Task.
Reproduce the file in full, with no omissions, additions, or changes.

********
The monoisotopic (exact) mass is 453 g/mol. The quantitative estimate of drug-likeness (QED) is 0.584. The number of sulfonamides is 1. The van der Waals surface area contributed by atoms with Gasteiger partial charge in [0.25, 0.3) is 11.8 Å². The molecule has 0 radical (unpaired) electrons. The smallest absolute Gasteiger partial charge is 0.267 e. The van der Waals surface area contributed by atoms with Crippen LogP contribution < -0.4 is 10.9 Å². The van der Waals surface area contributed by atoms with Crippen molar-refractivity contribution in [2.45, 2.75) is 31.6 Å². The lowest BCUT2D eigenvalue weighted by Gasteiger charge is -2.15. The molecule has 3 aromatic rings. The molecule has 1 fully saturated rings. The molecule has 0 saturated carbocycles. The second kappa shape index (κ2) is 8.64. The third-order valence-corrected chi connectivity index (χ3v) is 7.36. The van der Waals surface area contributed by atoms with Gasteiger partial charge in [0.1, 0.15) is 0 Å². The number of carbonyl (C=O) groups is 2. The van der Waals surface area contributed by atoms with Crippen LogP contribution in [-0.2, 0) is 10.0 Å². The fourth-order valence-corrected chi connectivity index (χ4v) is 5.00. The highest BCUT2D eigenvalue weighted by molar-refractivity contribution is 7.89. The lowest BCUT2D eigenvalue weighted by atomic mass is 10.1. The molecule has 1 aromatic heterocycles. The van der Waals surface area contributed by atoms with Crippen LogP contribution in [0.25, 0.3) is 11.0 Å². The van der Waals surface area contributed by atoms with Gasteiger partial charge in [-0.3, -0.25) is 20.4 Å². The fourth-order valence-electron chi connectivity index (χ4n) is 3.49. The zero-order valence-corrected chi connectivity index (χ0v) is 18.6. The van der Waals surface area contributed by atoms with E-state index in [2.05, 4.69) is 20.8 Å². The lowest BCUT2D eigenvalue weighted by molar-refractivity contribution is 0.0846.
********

The monoisotopic (exact) mass is 453 g/mol. The quantitative estimate of drug-likeness (QED) is 0.584. The number of sulfonamides is 1. The van der Waals surface area contributed by atoms with Gasteiger partial charge in [0.25, 0.3) is 11.8 Å². The molecule has 0 radical (unpaired) electrons. The smallest absolute Gasteiger partial charge is 0.267 e. The van der Waals surface area contributed by atoms with Crippen LogP contribution < -0.4 is 10.9 Å². The van der Waals surface area contributed by atoms with Crippen molar-refractivity contribution in [2.45, 2.75) is 31.6 Å². The lowest BCUT2D eigenvalue weighted by Gasteiger charge is -2.15. The molecule has 3 aromatic rings. The molecule has 1 fully saturated rings. The molecule has 0 saturated carbocycles. The second kappa shape index (κ2) is 8.64. The third-order valence-corrected chi connectivity index (χ3v) is 7.36. The van der Waals surface area contributed by atoms with Gasteiger partial charge in [0.1, 0.15) is 0 Å². The number of carbonyl (C=O) groups is 2. The van der Waals surface area contributed by atoms with Crippen LogP contribution in [-0.2, 0) is 10.0 Å². The fourth-order valence-corrected chi connectivity index (χ4v) is 5.00. The highest BCUT2D eigenvalue weighted by molar-refractivity contribution is 7.89. The lowest BCUT2D eigenvalue weighted by atomic mass is 10.1. The molecule has 1 aromatic heterocycles. The van der Waals surface area contributed by atoms with Crippen LogP contribution in [0.25, 0.3) is 11.0 Å². The van der Waals surface area contributed by atoms with Gasteiger partial charge in [-0.3, -0.25) is 20.4 Å². The fourth-order valence-electron chi connectivity index (χ4n) is 3.49. The zero-order valence-corrected chi connectivity index (χ0v) is 18.6. The van der Waals surface area contributed by atoms with E-state index in [2.05, 4.69) is 20.8 Å². The lowest BCUT2D eigenvalue weighted by molar-refractivity contribution is 0.0846.